Afloat in Nothingness


Believe it or not, relaxation awaits within.

I first heard about Levity in Squirrel Hill ( on Twitter, where people were tweeting about the joys of sensory deprivation floats and how effective they can be at clearing one’s busy mind. Since I figured my mind could definitely use a little housekeeping, I contacted Levity and made an appointment.

I was a little nervous in the days leading up to my float. After all, a) I don’t like being wet, b) I’m somewhat claustrophobic, and c) I’m still a little afraid of the dark. So being submerged in water and enclosed in a small, dark room certainly gave me pause. But, hey, if it meant I’d have a guaranteed hour of peace and quiet, I was willing to face my fears.

Levity lobbyWhen I arrived for my appointment, I was greeted by Dave, who owns Levity along with his wife. Dave was a most gracious host, and he immediately launched into a tour of his facility, beginning with the very welcoming reception area, which has a calming aura about it and really sets the stage for what’s to come. Honestly, I would’ve been fine with just taking a nap right there on the couch. Unfortunately lobby naps aren’t currently on their menu.

Next Dave slid open the huge, 500-pound, King-Kong door that led into where the two float rooms are located. He then pointed out their three-tier filtration system, which ensures that the water in the float tanks is “cleaner than drinking water.” If you’re going to be submerged in what is basically a public bathtub for an hour, it’s nice to know it’s cleaner than your average health club jacuzzi.

The giant doorBefore beginning my float, I first made a visit to the little boys room, even though I had just gone five minutes before at the coffee shop down the street. Better safe than sorry. After all, nothing ruins a good sensory deprivation session like having to pee.

Finally it was time for my floating session. First I rinsed off beneath the heavenly, 18-inch rainshower shower head adjacent to the float chamber. Meanwhile, soothing spa music began to fill the air in the dimly lighted room. Then I inserted the foam ear plugs, took a deep breath, and prepared to deprive my senses for the next sixty minutes. 

Looking down into the chamber opening, I couldn’t see a thing. I have to admit, it was a little intimidating. But there was no turning back now. I had already paid $3 dollars for parking.

ShowerStepping inside, I settled down into the 10-inch pool of warm, epsom-salt-infused water and closed the hatch behind me as the last sliver of light faded away. And thus began my hour-long adventure into nothingness. 

Like I said, I’m not a big fan of the water, and I’ve never been able to float that well in a swimming pool. However, as I lay back in the darkened chamber, I found myself floating with such ease it was as if gravity had ceased to exist. It felt as if I were floating in mid-air. Actually, being inside that thing was a lot like what I imagine it’s like in outer space, just without the freezing cold temperatures and those pesky, deadly gamma rays.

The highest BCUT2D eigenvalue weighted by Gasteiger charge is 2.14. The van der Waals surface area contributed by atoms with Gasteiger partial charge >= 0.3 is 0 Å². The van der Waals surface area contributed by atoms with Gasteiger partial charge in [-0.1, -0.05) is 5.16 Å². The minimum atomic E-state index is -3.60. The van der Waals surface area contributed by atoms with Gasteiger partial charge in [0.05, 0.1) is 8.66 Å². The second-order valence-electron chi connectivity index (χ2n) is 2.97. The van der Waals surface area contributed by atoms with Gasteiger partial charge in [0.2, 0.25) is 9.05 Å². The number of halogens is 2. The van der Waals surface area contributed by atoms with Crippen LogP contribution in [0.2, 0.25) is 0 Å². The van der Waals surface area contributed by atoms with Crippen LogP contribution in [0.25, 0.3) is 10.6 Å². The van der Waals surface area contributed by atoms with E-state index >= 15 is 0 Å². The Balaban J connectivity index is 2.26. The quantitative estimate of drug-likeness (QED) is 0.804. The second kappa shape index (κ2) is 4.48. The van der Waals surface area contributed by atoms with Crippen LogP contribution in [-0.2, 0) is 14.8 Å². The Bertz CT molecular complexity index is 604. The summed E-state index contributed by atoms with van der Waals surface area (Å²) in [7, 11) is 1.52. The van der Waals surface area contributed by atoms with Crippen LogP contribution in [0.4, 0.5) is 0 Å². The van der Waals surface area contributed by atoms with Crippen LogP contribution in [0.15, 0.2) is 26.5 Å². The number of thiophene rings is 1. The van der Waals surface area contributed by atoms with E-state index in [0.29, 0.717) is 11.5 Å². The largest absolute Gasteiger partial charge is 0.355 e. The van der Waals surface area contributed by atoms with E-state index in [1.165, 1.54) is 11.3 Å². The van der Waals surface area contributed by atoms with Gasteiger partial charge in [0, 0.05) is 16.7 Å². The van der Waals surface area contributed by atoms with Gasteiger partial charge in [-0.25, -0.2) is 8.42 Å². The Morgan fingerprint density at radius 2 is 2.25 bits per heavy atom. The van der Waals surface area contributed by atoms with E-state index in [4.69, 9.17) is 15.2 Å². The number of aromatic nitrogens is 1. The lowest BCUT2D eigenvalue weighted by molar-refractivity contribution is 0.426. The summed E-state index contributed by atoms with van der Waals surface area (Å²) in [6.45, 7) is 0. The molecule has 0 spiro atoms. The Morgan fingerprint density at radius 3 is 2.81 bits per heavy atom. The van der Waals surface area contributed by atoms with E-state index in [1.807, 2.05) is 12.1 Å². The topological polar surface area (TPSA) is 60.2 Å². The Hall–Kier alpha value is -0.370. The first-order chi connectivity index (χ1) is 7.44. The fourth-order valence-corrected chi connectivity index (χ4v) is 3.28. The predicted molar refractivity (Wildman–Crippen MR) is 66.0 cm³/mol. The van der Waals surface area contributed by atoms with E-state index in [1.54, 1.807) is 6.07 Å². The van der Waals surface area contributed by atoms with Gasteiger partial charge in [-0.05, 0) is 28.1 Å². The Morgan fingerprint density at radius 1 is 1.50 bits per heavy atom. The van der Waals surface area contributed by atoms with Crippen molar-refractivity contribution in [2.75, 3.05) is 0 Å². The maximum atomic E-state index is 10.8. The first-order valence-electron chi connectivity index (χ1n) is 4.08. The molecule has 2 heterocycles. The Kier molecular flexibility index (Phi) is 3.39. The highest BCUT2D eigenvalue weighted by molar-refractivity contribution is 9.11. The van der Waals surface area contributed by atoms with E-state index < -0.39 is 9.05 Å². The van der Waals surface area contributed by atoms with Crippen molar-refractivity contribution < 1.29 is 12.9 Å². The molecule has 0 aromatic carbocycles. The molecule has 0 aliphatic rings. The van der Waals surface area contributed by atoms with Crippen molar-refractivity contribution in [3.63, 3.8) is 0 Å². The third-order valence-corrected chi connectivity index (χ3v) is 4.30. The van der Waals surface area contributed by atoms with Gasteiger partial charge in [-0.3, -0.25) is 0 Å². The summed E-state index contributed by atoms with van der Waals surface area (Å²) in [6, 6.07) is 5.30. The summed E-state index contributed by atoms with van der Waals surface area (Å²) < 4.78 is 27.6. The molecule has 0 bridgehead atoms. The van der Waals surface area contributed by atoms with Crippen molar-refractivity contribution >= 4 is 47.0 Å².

One of the reasons I wanted to try this was because I haven’t had much luck with meditation, which is supposed to be great at quieting your mind. But as I floated there in the silent darkness, at first my mind was alive with thoughts. I felt like Neo in the Matrix, when he found himself floating in that pink-gelatin-filled, cocoon-like pod that The Machines used to suck the life force out of him. Except this was more relaxing. 

It also brought to mind those deep-space hibernation chambers that Sigourney Weaver’s character (“Ripley”) and her crew used to travel across vast times and distances in the movie “Aliens”. Again, not the most pleasant of thoughts when you’re supposed to be unwinding. 

What it reminded me the most of, however, was the small, walled-in loft I used to sleep in back in my fraternity house in college. Only, of course, that was much dryer. Except for that one time when I had that oh-so-realistic dream I was peeing in a beautiful meadow and…well, let’s just say it was a very vivid dream.  

Levity signMy hour in the float pod flew by and eventually the music came back on alerting me that, unfortunately, my time was up. I felt so at ease and relaxed, and I hoped that the feeling would last throughout my day. But of course, as I climbed out of the chamber, I slipped and hit my shin against the frame of the opening, replacing the feeling of total peace with that of intense pain. Also, I discovered I was pretty much deaf on my right side because I had failed to insert my ear plug properly, and now my ear was full of water. Oh well. It was nice while it lasted.

I had such a wonderful time during my float at Levity that I’m actually considering installing a sensory deprivation chamber in my own home. That way I’ll have somewhere other than the bathroom where I can hide from my kids. ~



Copyright © 2015 Valentine J. Brkich

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